Doe v. Roman Catholic Archdiocese of St. Louis et al

Filing 228

MEMORANDUM AND ORDER: IT IS HEREBY ORDERED that Defendants' motions for summary judgment [ECF Nos. 147 and 159 ] are GRANTED as to Plaintiff's claims under 42 U.S.C. § 1983 and Title IX (Counts 9 and 10) and DENIED as moot as to Plaintiff's claims under state law (Counts 1 through 8). IT IS FURTHER ORDERED that Plaintiff's claims under 42 U.S.C. § 1983 and Title IX (Counts 9 and 10) are DISMISSED with prejudice. IT IS FURTHER ORDERED that Plaintiff's claims under state law (Counts 1 through 8) are DISMISSED without prejudice. IT IS FURTHER ORDERED that Plaintiff's motion to compel [ECF No. 170 ] and Defendant's motion to exclude Plaintiff's expert [ECF No. 145 ] are DENIED as moot. A separate judgment in accordance with this Memorandum and Order is entered this same date. Signed by Magistrate Judge Patricia L. Cohen on 7/29/2022. (LNJ)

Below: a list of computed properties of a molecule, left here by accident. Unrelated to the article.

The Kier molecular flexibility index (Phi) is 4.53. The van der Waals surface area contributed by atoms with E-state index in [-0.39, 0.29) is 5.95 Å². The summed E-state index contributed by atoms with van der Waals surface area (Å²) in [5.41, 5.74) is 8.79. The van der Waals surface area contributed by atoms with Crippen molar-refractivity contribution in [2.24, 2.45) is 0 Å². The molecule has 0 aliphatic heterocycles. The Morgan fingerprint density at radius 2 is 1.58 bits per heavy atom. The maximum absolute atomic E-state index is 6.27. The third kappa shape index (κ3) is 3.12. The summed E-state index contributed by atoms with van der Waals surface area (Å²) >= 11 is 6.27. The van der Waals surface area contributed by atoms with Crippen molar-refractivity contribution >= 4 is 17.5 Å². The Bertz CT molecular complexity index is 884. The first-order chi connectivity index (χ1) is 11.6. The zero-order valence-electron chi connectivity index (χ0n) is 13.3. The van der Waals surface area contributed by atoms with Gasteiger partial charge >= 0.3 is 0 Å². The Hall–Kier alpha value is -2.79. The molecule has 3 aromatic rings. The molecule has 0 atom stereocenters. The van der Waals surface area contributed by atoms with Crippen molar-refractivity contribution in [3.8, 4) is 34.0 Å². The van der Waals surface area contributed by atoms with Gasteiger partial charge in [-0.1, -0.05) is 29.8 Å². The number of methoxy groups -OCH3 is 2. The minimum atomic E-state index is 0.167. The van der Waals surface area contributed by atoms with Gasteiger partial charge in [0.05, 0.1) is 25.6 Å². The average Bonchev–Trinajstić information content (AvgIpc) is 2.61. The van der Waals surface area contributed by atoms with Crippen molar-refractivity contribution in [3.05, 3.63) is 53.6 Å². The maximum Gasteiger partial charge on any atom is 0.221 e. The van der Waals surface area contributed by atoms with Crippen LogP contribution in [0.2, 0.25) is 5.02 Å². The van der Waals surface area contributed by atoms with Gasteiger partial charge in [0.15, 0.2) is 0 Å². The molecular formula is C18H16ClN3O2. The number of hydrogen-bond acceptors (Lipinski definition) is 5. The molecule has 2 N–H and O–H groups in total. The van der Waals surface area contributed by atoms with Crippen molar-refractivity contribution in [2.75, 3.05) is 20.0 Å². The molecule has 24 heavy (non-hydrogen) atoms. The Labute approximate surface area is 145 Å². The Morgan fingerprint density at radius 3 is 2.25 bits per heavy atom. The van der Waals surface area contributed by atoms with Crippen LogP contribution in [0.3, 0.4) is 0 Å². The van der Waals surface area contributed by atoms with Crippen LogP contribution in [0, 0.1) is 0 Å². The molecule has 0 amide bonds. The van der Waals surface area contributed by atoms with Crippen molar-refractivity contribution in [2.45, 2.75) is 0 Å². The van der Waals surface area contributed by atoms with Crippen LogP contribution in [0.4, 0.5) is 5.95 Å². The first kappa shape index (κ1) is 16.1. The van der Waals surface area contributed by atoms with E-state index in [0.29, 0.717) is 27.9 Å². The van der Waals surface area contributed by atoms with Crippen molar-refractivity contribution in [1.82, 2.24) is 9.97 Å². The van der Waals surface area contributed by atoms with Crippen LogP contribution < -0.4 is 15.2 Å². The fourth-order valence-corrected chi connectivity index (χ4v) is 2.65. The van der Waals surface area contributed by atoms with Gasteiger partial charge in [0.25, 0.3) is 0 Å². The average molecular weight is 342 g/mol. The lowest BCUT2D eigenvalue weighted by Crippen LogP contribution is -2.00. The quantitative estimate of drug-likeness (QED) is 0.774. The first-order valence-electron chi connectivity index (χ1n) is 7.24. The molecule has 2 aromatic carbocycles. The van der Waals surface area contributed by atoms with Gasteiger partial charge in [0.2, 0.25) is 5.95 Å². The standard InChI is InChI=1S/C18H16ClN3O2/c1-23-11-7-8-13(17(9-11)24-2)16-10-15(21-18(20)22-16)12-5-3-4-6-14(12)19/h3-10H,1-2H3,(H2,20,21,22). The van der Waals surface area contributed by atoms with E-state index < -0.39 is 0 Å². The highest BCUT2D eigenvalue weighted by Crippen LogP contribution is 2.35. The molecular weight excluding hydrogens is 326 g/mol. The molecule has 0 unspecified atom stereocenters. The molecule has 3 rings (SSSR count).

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UNITED STATES DISTRICT COURT EASTERN DISTRICT OF MISSOURI EASTERN DIVISION JOHN DOE, Plaintiff, v. ARCHDIOCESE OF ST. LOUIS and FR. ALEXANDER ANDERSON, Defendants. ) ) ) ) ) No. 4:20-CV-331 PLC ) ) ) ) ) MEMORANDUM AND ORDER This matter is before the Court on Defendants Archdiocese of St. Louis’s and Father Alexander Anderson’s motions for summary judgment. [ECF Nos. 147 & 159] Also pending before the Court are Defendant Archdiocese’s motion to exclude expert witness [ECF No. 145] and Plaintiff John Doe’s motion to compel production of documents [ECF No. 170]. For the reasons set forth below, the Court grants Defendants summary judgment on Plaintiff’s federal claims, dismisses without prejudice Plaintiff’s state-law claims, and denies as moot the motions to exclude expert witness and to compel production of documents. I. Background This action arises from Plaintiff’s claims that Defendant Anderson sexually abused him “in the late 1980s” when Plaintiff was a student residing at St. Joseph’s Home for Boys, which was “under the supervision and control and/or owned by the Archdiocese[.]” [ECF No. 72 at ¶ 13] Plaintiff alleges that he reported the abuse to the Archdiocese, but “no action was taken.” [Id. at ¶ 25] Plaintiff maintains that “[a]fter his reports came to naught, [he] repressed all memor[ies] of the abuse and did not recall them again until his [criminal] sentencing in approximately 2016.” [Id.] 1 Plaintiff filed his original complaint pro se in February 2020, alleging that Defendants, as well as other individuals and entities no longer in the case, were liable under 42 U.S.C. § 1983, 20 U.S.C. § 1681(a) (“Title IX”), and Missouri state law. [ECF No. 1] After several defendants filed motions to dismiss the original complaint under Fed. R. Civ. P. 12(b)(1) and 12(b)(6) and motions to quash under Fed. R. Civ. P. 12(b)(5), Plaintiff’s counsel entered the case and filed a motion to amend the complaint, along with a proposed first amended complaint. [ECF Nos. 44, 53, 53-1] By order dated December 8, 2020, the Court granted Plaintiff’s motion for leave to file an amended complaint over Defendant Archdiocese’s objections, but required certain clarifications of Plaintiff’s claims. [ECF No. 58] Based on Plaintiff’s stated intent to file an amended complaint, the Court denied without prejudice as moot the motions to dismiss and motions to quash. [Id.] Later that month, the Archdiocese again moved to dismiss Plaintiff’s claims, directing its motion to Plaintiff’s proposed first amended complaint. [ECF No. 59] Because the Archdiocese’s motion sought dismissal of claims that were not before the court, the Court denied the motion without prejudice and directed Plaintiff to file a first amended complaint in compliance with the December 2020 order. [ECF No. 71] Plaintiff filed a first amended complaint 1 on February 26, 2021, invoking the Court’s federal subject matter jurisdiction under 28 U.S.C. § 1331, based upon claims for violations of Section 1983 and Title IX. The first amended complaint alleges: battery against Defendants (Count 1); intentional failure to supervise clergy against Defendant Archdiocese (Count 2); “breach of special relationship/duty,” against Defendants (Count 3); fraud and conspiracy to commit fraud against Defendants (Count 4); constructive fraud against Defendants (Count 5); intentional infliction of emotional distress against Defendant Archdiocese (Count 6); intentional 1 Plaintiff incorrectly titled his first amended complaint “2nd Amended Complaint.” [ECF No. 72] 2 infliction of emotional distress against Defendant Anderson (Count 7); negligence against Defendants (Count 8); “violation of rights” under Section 1983 against Defendants (Count 9); and “violation of rights” under Title IX against Defendant Archdiocese (Count 10). In December 2021, after a lengthy discovery period prolonged by Plaintiff’s incarcerated status and prison covid-19 protocols, the Court entered, at the parties’ joint request, a Second Amended Case Management Order. [ECF Nos. 122, 124] In that Order, the Court set deadlines for completion of discovery and dispositive motions and advised that “no further extensions of discovery deadlines will be granted.” [ECF No. 124] Defendants timely moved for summary judgment. 2 [ECF Nos. 147, 159] II. Legal Standard Summary judgment is proper “if the movant shows that there is no genuine dispute as to any material fact and the movant is entitled to judgment as a matter of law.” Fed. R. Civ. P. 56(a). A fact is material if it might affect the outcome of the suit, and a dispute is genuine if the evidence is such that it could lead a reasonable jury to return a verdict for the nonmoving party. Anderson v. Liberty Lobby, Inc., 477 U.S. 242, 248 (1986). A court considering a motion for summary judgment must view the facts in the light most favorable to the nonmoving party and give that party the benefit of all reasonable inferences to be drawn from those facts. Matsushita Elec. Indus. Co., Ltd. v. Zenith Radio Corp., 475 U.S. 574, 587 (1986). Approximately one week later (and two weeks after the close of discovery), Plaintiff moved to compel Defendant Archdiocese to produce documents. [ECF No. 170]. At a status conference on the motion to compel in May 2022, Plaintiff’s counsel orally moved to amend the complaint to exclude the “negligence claims” in light of the Missouri Supreme Court’s decision in Doe 122 v. Marianist Province of the United States, 620 S.W.3d 73 (Mo. banc 2021). [ECF No. 224] The Court ordered Plaintiff’s counsel to file a written motion dismissing those claims. [Id.] As of this this date, Plaintiff has not filed such a motion. 2 3 The movant “bears the initial responsibility of informing the district court of the basis for its motion” and must identify “those portions of [the record]...which it believes demonstrate the absence of a genuine issue of material fact.” Celotex Corp. v. Catrett, 477 U.S. 317, 323 (1986). If the movant meets its burden, the non-movant must set forth specific facts, by affidavit or other evidence, showing that a genuine issue of material fact exists. Fed. R. Civ. P. 56(e); Anderson, 477 U.S. at 256. “The mere existence of a scintilla of evidence in support of the [non-movant’s] position will be insufficient; there must be evidence on which the jury could reasonably find for the [non-movant].” Anderson, 477 U.S. at 252. III. Discussion In their motions for summary judgment, Defendants maintain that Plaintiff cannot establish the essential elements of his claims under Section 1983 and Title IX. 3 In regard to Plaintiff’s statelaw claims, Defendants assert that: (1) Missouri’s two-year statute of limitations bars Plaintiff’s battery claim; 4 (2) Plaintiff failed to state a claim and/or present evidence establishing the essential elements of intentional failure to supervise clergy, fraud, conspiracy to commit fraud, and intentional infliction of emotional distress; and (3) Plaintiff’s claims for “breach of special relationship/fiduciary duty,” constructive fraud, and negligence are not cognizable under Missouri law. 5 [ECF Nos. 148, 160] In response, Plaintiff argues that: (1) he established his Section 1983 3 The Court addresses Defendant’s arguments out of order for ease of analysis. Defendant Archdiocese also argues that, even if Plaintiff’s battery claim were not barred by the statute of limitations, Defendant Archdiocese is entitled to summary judgment because a claim for battery is not cognizable against a non-perpetrator corporate entity. Citing State ex rel. Heart of Am. Council vs. McKenzie, 484 S.W.3d 320, 327 (Mo. banc 2016) (“[a] nonperpetrator defendant could not cause injury or illness by ‘childhood sexual abuse’”); Walker v. Barrett, 650 F.3d 1198, 1209-10 (8th Cir. 2011) (same). 5 At the status conference in May 2022, Plaintiff’s counsel acknowledged the Missouri Supreme Court’s holding that imposing negligence liability on a religious organization for the acts of its clergy “require[s] an impermissible examination of ecclesiastical decisions” and therefore violates the First Amendment to the United States Constitution. Doe 122, 620 S.W.3d at 80-81 (citing Gibson v. Brewer, 952 S.W.2d 239, 246-47 (Mo. banc 1997)). Missouri courts have also held that 4 4 claim; (2) his battery claim “should be read as a claim for childhood sexual abuse” such that Missouri’s ten-year statute of limitations applies; and (3) he offered evidence of the essential elements of each state-law claim. [ECF Nos. 219, 220] A. Section 1983 claim (Count 9) Defendants assert that they are entitled to summary judgment on Plaintiff’s Section 1983 claim because they were not acting “under color of law” when they allegedly violated Plaintiff’s constitutional rights. Plaintiff counters that summary judgment is not proper because he presented evidence that St. Joseph’s received state funding and was therefore a state actor subject to liability under Section 1983. To establish a violation of Section 1983, a plaintiff must demonstrate: (1) the defendant acted under color of state law; and (2) the alleged wrongful conduct deprived the plaintiff of a constitutionally protected federal right. McKay v. City of St. Louis, 960 F.3d 1094, 1099 (8th Cir. 2020). “[T]he under-color-of-state-law element of § 1983 excludes from its reach ‘merely private conduct, no matter how discriminatory or wrongful.’” Americans United for Separation of Church & State v. Prison Fellowship Ministries, Inc., 509 F.3d 406, 421 (8th Cir. 2007) (quoting Am. Mfrs. Mut. Ins. Co. v. Sullivan, 526 U.S. 40, 50 (1999)). However, “[i]n certain circumstances the government may become so entangled in private conduct that ‘the deed of an ostensibly private organization or individual is to be treated ... as if a State had caused it to be performed.’” Id. (quoting Wickersham v. City of Columbia, 481 F.3d 591, 597 (8th Cir. 2007)). clergy and religious organizations cannot be held civilly liable in actions for breach of fiduciary duty with respect to sexual misconduct of clergy because such actions “inevitably entangle civil courts in religious matters.” H.R.B. v. J.L.G., 913 S.W.2d 92, 98 (Mo. App. 1995). Although Plaintiff’s counsel communicated to the Court her intention to voluntarily dismiss Plaintiff’s statelaw claims that implicate the First Amendment and are therefore non-cognizable, she has not done so. As such, those claims remain before the Court and subject to this memorandum and order. 5 “The issue is whether the ‘alleged infringement of federal rights [is] fairly attributable to the State.’” Id. (quoting Rendell-Baker v. Kohn, 457 U.S. 830, 840-41 (1982)). “[S]tate action may be found … only if … there is such a close nexus between the State and the challenged action that seemingly private behavior may be fairly treated as that of the State itself.” Brentwood Acad. v. Tenn. Secondary Sch. Athletic Ass’n, 531 U.S. 288, 295 (2001) (internal quotation marks omitted). When determining whether to attribute a private actor’s conduct to the state for purposes of Section 1983, courts consider: “the extent of state regulation, receipt of public funds, the type of function involved, and the presence of a symbiotic relationship.” Sinn v. The Daily Nebraskan, 829 F.2d 662, 665 (8th Cir. 1987) (citing Rendell-Baker, 457 U.S. 840-42). Citing the affidavit of Bishop Mark Rivituso, the Archdiocese asserts that it was not a state actor because “[it] never contracted with the state to provide services through St. Joseph’s, nor did it receive any state or federal funding related to St. Joseph’s.” 6 [ECF No. 148 at 20] In response, Plaintiff claims that he “established this statement is incorrect” because he presented evidence that “[c]hildren were taken to St. Joseph’s Home for Boys by DFS,” and “DFS paid for their admission there.” 7 [ECF No. 220 at 29] Significantly, Plaintiff cites no authority supporting his suggestion that receipt of public funding alone converts a private party’s actions into state action. 6 In the affidavit, Bishop Rivituso stated, in relevant part: “St. Joseph’s Home for Boys has been closed since 2001, and upon information and belief, never received any federal funding during the relevant time period”; (2) “The Archdiocese of St. Louis has never received any state or federal funding related to St. Joseph’s Home for Boys”; and “The Archdiocese of St. Louis never contracted with the State of Missouri to provide services through St. Joseph’s Home for Boys.” [ECF No. 149-8 at ¶¶ 3-5] 7 Plaintiff appears to refer to this entity alternately as “DFS” and “Missouri Department of Family Services.” [See ECF No. 220 at 29] However, Plaintiff provides no evidence relating to its function, funding, relationship to the state of Missouri, or relationship to either St. Joseph’s or Defendant Archdiocese. In fact, Plaintiff does not once cite to the record in support of his response in opposition to Defendant Archdiocese’s motion for summary judgment on Plaintiff’s Section 1983 claim. To the extent he “incorporates by reference” his response to Defendant Anderson’s motion for summary judgment on Plaintiff’s Section 1983 claim, that response cites the deposition testimony of C.H. a witness who alleges that Defendant Anderson sexually abused him when he 6 The sole basis for Plaintiff’s claim that Defendant Archdiocese was a state actor for purposes of Section 1983 is his assertion that St. Joseph’s, which was owned and operated by the Archdiocese, received state funding because DFS placed children in St. Joseph’s care. Even if the Court accepts Plaintiff’s assertion regarding DFS as true, the United States Supreme Court has held that receipt of public funding alone does not render a private school a state actor for purposes of Section 1983. Rendell-Baker v. Kohn, 457 U.S. 830, 840-41 (1982) (school for students who had difficulty completing public high school was not a state actor even though “virtually all of the school’s income was derived from state funds”). See also Nichols v. Metro. Ctr. for Independent Living, Inc., 50 F.3d 514, 518 (8th Cir. 1995) (center for independent living for persons with disabilities was not a state actor even though it “depends upon government for nearly all of its funding,” “performs uniquely public functions,” and “is subject to extensive governmental regulations and licensing”). In the absence of any other argument or evidence demonstrating a close nexus between the Archdiocese and the state, Plaintiff’s Section 1983 claim cannot withstand summary judgment. The Court grants Defendant Archdiocese summary judgment on Plaintiff’s Count 9. Like Defendant Archdiocese, Defendant Anderson moves for summary judgment on the ground that Plaintiff fails to establish that Defendant Anderson was acting under color of state law when he allegedly abused Plaintiff. 8 Defendant Anderson states that he “is a private individual was a resident of St. Joseph’s in the late 1990s. [See ECF No. 219 at 21-22 (citing ECF No. 2112)] In his deposition, C.H. testified that “DFS” removed him from his mother’s custody and placed him at various children’s homes, including St. Joseph’s. Notably, Plaintiff does not explain what he means by – and provides no evidence supporting – his assertion that “DFS paid for [children’s] admission there.” 8 Additionally, Defendant Anderson asserts that Plaintiff failed to state a claim under Section 1983 because he does not identify “a single right arising ‘under the Constitution or laws of the United State’ which he alleged Father Anderson infringed upon.” [ECF No. 160 at 13] Plaintiff does not dispute that the first amended complaint does not identify a constitutional right but asserts that “[s]exual abuse and harassment are both recognized violations of the Fourteenth Amendment.” 7 employed by a private religious entity, rather than a state actor.” [ECF No. 160 at 13 (emphasis in original)] Plaintiff counters: “Because [St. Joseph’s] received state funding, it is a ‘state actor’ under 42 U.S.C. [§] 1983” and Defendant Anderson, “as a managerial agent of the school[,] is also a state actor.” [ECF No. 219 at 22] As previously discussed, Plaintiff failed to demonstrate that the Archdiocese, as the owner and operator of St. Joseph’s, was a “state actor” for purposes of Section 1983. Nothing in Plaintiff’s first amended complaint or summary judgment materials demonstrates a sufficiently close nexus between Defendant Archdiocese and the state such that the Archdiocese’s conduct “could be fairly attributable to the state.” See Rendell-Baker, 457 U.S. at 838. Given Plaintiff’s failure to demonstrate that the Archdiocese was a state actor, Plaintiff cannot establish that Defendant Anderson was a state actor. The Court grants Defendant Anderson summary judgment on Plaintiff’s Count 9. B. Title IX claim (Count 10) Defendant Archdiocese asserts that it is entitled to summary judgment on Plaintiff’s Title IX claim because St. Joseph’s did not receive federal funding. Plaintiff does not respond to Defendant Archdiocese’s argument. Section 901(a) of Title IX of the Education Amendments Act of 1972 provides that “[n]o person in the United States shall, on the basis of sex, be excluded from participation in, be denied the benefits of, or be subjected to discrimination under any education program or activity receiving Federal financial assistance.” 20 U.S.C. § 1681(a). “In short, the statute bars federally funded educational institutions from engaging in sex-based discrimination.” Portz v. St. Cloud State [ECF No. 219 at 22 (citing Kinman v. Omaha Pub. Sch. Dist., 171 F.3d 607, 611 (8th Cir. 1999)] Because Plaintiff fails to establish that Defendants were acting under color of law during the relevant time period, the Court declines to address this argument. 8 Univ., 16 F.4th 577, 580 (8th Cir. 2021) (quotation omitted). “Entities that receive federal assistance, whether directly or through an intermediary, are recipients within the meaning of Title IX; entities that only benefit economically from federal assistance are not.” Nat’l Collegiate Athletic Ass’n v. Smith, 525 U.S. 459, 468 (1999). If, as Defendant Archdiocese contends, St. Joseph’s did not receive federal financial assistance, the Archdiocese is not subject to liability under Title IX. Plaintiff presents no evidence that St. Joseph’s received federal funds. In fact, in his response in opposition to Defendant Anderson’s motion for summary judgment, Plaintiff acknowledges that he “has no knowledge of whether the School received Federal funds[.]” [ECF No. 219 at 21] In the absence of any evidence upon which a jury could reasonably find that St. Joseph’s received federal financial assistance subjecting it and, by extension, the Archdiocese, to Title IX liability, the Court grants Defendant Archdiocese summary judgment on Plaintiff’s Count 10. See, e.g., Buckley v. Archdiocese of Rockville Centre, 992 F.Supp. 586, 590 (E.D. N.Y. 1998) (dismissing the plaintiff’s Title IX claims because the plaintiff “has not demonstrated that St. Anthony’s, the Brothers or the Diocese are the recipients of federal resources.”). C. State-Law Claims (Counts 1 through 8) In Counts 1 through 8, Plaintiff asserts state-law claims against Defendants. These claims are before the Court based on supplemental jurisdiction pursuant to 28 U.S.C. § 1367(a). Where, as here, the Court has dismissed the federal claims over which it had original jurisdiction, this Court may, in its discretion, decline to exercise supplemental jurisdiction. Id. § 1367(c)(3); Glorvigen v. Cirrus Design Corp., 581 F.3d 737, 743 (8th Cir. 2008). “In fact, when a district court has dismissed every federal claim … ‘judicial economy, convenience, fairness, and comity’ will usually ‘point toward declining to exercise jurisdiction over the remaining state-law claims.’” 9 McManemy v. Tierney, 970 F.3d 1034, 1040–41 (8th Cir. 2020) (quoting Wilson v. Miller, 821 F.3d 963, 970–71 (8th Cir. 2016)). “Federal district courts should exercise judicial restraint and avoid state law issues wherever possible because state law claims are more properly heard by state courts.” Quinn v. BJC Health Sys., 364 F.Supp.2d 1046, 1056 (E.D. Mo. 2005) (citations omitted). Here, the factors weigh in favor of declining to exercise supplemental jurisdiction. Judicial economy and convenience do not heavily favor retaining jurisdiction because discovery produced in this case may be used in a case subsequently filed in state court. See, e.g., A.P. v. William Jewell College, No. 19-CV-351 SRB, 2021 WL 5514013, at *11 (W.D. Mo. Feb. 4, 2021). Moreover, at the parties’ joint request, this case is not scheduled for trial until January 2023. Finally, the Court finds that Plaintiff’s remaining claims involve questions of state law that would be better determined by the Missouri state courts. See, e.g., Kern v. St. Charles Cnty., Missouri, No. 4:20-CV-884 SPM, 2022 WL 1262507, at *14-15 (E.D. Mo. Apr. 28, 2022). Accordingly, the Court dismisses Plaintiff’s state law claims (Counts 1 through 8) without prejudice. To the extent that the motions for summary judgment are directed toward the state law claims, they are denied as moot. IV. Conclusion For the foregoing reasons, IT IS HEREBY ORDERED that Defendants’ motions for summary judgment [ECF Nos. 147 and 159] are GRANTED as to Plaintiff’s claims under 42 U.S.C. § 1983 and Title IX (Counts 9 and 10) and DENIED as moot as to Plaintiff’s claims under state law (Counts 1 through 8). IT IS FURTHER ORDERED that Plaintiff’s claims under 42 U.S.C. § 1983 and Title IX (Counts 9 and 10) are DISMISSED with prejudice. 10 IT IS FURTHER ORDERED that Plaintiff’s claims under state law (Counts 1 through 8) are DISMISSED without prejudice. IT IS FURTHER ORDERED that Plaintiff’s motion to compel [ECF No. 170] and Defendant’s motion to exclude Plaintiff’s expert [ECF No. 145] are DENIED as moot. A separate judgment in accordance with this Memorandum and Order is entered this same date. PATRICIA L. COHEN UNITED STATES MAGISTRATE JUDGE Dated this 29th day of July, 2022 11